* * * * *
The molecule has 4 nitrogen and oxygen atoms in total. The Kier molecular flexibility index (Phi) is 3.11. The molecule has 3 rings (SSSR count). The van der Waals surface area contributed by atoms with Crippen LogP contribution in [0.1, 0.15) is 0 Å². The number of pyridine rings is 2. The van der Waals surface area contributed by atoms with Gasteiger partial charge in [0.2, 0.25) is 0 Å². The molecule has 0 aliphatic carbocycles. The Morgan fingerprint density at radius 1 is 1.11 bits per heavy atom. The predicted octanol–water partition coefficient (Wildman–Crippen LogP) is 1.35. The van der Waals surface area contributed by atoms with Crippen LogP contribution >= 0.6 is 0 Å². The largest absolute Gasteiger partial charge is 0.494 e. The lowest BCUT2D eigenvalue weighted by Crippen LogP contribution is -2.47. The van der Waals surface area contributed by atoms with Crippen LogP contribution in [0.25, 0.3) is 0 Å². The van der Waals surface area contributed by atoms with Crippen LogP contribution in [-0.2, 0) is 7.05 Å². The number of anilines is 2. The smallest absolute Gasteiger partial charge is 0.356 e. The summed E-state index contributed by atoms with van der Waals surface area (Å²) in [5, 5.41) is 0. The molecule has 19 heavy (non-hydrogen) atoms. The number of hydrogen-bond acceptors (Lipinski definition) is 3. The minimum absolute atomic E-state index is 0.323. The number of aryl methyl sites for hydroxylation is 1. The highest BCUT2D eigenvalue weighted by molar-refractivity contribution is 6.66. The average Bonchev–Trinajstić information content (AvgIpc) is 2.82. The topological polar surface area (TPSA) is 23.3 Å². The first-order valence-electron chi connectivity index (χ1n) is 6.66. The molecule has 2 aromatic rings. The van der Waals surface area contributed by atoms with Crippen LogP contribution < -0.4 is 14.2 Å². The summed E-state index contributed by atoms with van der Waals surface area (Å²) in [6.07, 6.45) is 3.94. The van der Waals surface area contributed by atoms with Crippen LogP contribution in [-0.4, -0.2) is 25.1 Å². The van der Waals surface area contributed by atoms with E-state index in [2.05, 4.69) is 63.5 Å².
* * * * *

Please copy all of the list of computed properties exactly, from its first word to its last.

The molecule has 4 nitrogen and oxygen atoms in total. The Kier molecular flexibility index (Phi) is 3.11. The molecule has 3 rings (SSSR count). The van der Waals surface area contributed by atoms with Crippen LogP contribution in [0.1, 0.15) is 0 Å². The number of pyridine rings is 2. The van der Waals surface area contributed by atoms with Gasteiger partial charge in [0.2, 0.25) is 0 Å². The molecule has 0 aliphatic carbocycles. The Morgan fingerprint density at radius 1 is 1.11 bits per heavy atom. The predicted octanol–water partition coefficient (Wildman–Crippen LogP) is 1.35. The van der Waals surface area contributed by atoms with Crippen LogP contribution >= 0.6 is 0 Å². The largest absolute Gasteiger partial charge is 0.494 e. The lowest BCUT2D eigenvalue weighted by Crippen LogP contribution is -2.47. The van der Waals surface area contributed by atoms with Crippen LogP contribution in [0.25, 0.3) is 0 Å². The van der Waals surface area contributed by atoms with Crippen LogP contribution in [-0.2, 0) is 7.05 Å². The number of anilines is 2. The smallest absolute Gasteiger partial charge is 0.356 e. The summed E-state index contributed by atoms with van der Waals surface area (Å²) in [5, 5.41) is 0. The molecule has 19 heavy (non-hydrogen) atoms. The number of hydrogen-bond acceptors (Lipinski definition) is 3. The minimum absolute atomic E-state index is 0.323. The number of aryl methyl sites for hydroxylation is 1. The highest BCUT2D eigenvalue weighted by molar-refractivity contribution is 6.66. The average Bonchev–Trinajstić information content (AvgIpc) is 2.82. The topological polar surface area (TPSA) is 23.3 Å². The first-order valence-electron chi connectivity index (χ1n) is 6.66. The molecule has 2 aromatic rings. The van der Waals surface area contributed by atoms with Crippen LogP contribution < -0.4 is 14.2 Å². The summed E-state index contributed by atoms with van der Waals surface area (Å²) in [6.07, 6.45) is 3.94. The van der Waals surface area contributed by atoms with Crippen LogP contribution in [-0.4, -0.2) is 25.1 Å². The van der Waals surface area contributed by atoms with E-state index in [2.05, 4.69) is 63.5 Å².